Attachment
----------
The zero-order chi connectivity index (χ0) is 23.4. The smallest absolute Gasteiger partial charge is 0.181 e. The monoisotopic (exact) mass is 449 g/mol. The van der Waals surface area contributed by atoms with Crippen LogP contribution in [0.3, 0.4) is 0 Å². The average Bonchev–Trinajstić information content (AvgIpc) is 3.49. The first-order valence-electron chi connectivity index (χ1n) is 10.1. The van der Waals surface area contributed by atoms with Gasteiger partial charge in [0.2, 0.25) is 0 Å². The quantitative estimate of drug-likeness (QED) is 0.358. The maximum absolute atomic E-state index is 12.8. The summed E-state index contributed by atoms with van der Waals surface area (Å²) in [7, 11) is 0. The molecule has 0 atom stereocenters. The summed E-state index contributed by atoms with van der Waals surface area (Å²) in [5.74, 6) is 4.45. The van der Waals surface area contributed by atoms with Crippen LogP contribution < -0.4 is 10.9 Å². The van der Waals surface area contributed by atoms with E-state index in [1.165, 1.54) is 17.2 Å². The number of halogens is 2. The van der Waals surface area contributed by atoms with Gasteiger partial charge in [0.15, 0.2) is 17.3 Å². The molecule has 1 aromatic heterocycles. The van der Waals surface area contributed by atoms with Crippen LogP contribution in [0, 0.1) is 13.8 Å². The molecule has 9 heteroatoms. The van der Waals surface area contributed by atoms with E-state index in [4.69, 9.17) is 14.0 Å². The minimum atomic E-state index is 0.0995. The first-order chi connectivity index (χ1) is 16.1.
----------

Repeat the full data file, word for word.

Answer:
The zero-order chi connectivity index (χ0) is 23.4. The smallest absolute Gasteiger partial charge is 0.181 e. The monoisotopic (exact) mass is 449 g/mol. The van der Waals surface area contributed by atoms with Crippen LogP contribution in [0.3, 0.4) is 0 Å². The average Bonchev–Trinajstić information content (AvgIpc) is 3.49. The first-order valence-electron chi connectivity index (χ1n) is 10.1. The van der Waals surface area contributed by atoms with Gasteiger partial charge in [0.2, 0.25) is 0 Å². The quantitative estimate of drug-likeness (QED) is 0.358. The maximum absolute atomic E-state index is 12.8. The summed E-state index contributed by atoms with van der Waals surface area (Å²) in [7, 11) is 0. The molecule has 0 atom stereocenters. The summed E-state index contributed by atoms with van der Waals surface area (Å²) in [5.74, 6) is 4.45. The van der Waals surface area contributed by atoms with Crippen LogP contribution < -0.4 is 10.9 Å². The van der Waals surface area contributed by atoms with E-state index in [1.165, 1.54) is 17.2 Å². The number of halogens is 2. The van der Waals surface area contributed by atoms with Gasteiger partial charge in [0.15, 0.2) is 17.3 Å². The molecule has 1 aromatic heterocycles. The van der Waals surface area contributed by atoms with Crippen LogP contribution in [0, 0.1) is 13.8 Å². The molecule has 9 heteroatoms. The van der Waals surface area contributed by atoms with E-state index in [4.69, 9.17) is 14.0 Å². The minimum atomic E-state index is 0.0995. The first-order chi connectivity index (χ1) is 16.1.